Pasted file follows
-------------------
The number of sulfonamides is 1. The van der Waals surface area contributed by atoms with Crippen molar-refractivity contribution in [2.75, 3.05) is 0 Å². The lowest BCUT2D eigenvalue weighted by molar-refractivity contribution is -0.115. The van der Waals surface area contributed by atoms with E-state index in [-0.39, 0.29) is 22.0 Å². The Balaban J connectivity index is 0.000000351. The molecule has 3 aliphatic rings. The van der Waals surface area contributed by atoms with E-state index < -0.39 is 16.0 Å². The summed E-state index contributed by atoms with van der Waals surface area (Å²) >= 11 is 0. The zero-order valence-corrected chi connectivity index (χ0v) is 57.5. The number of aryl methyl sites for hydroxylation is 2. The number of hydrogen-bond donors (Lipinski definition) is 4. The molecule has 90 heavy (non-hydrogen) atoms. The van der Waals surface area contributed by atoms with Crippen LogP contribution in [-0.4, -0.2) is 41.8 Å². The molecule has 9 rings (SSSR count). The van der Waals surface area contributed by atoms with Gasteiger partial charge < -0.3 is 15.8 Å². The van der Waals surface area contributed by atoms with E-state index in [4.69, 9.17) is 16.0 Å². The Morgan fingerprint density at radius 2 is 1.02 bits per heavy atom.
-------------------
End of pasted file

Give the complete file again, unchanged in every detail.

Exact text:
The number of sulfonamides is 1. The van der Waals surface area contributed by atoms with Crippen molar-refractivity contribution in [2.75, 3.05) is 0 Å². The lowest BCUT2D eigenvalue weighted by molar-refractivity contribution is -0.115. The van der Waals surface area contributed by atoms with E-state index in [-0.39, 0.29) is 22.0 Å². The Balaban J connectivity index is 0.000000351. The molecule has 3 aliphatic rings. The van der Waals surface area contributed by atoms with E-state index < -0.39 is 16.0 Å². The summed E-state index contributed by atoms with van der Waals surface area (Å²) >= 11 is 0. The zero-order valence-corrected chi connectivity index (χ0v) is 57.5. The number of aryl methyl sites for hydroxylation is 2. The number of hydrogen-bond donors (Lipinski definition) is 4. The molecule has 90 heavy (non-hydrogen) atoms. The van der Waals surface area contributed by atoms with Crippen LogP contribution in [-0.4, -0.2) is 41.8 Å². The molecule has 9 rings (SSSR count). The van der Waals surface area contributed by atoms with Gasteiger partial charge < -0.3 is 15.8 Å². The van der Waals surface area contributed by atoms with E-state index in [4.69, 9.17) is 16.0 Å². The Morgan fingerprint density at radius 2 is 1.02 bits per heavy atom.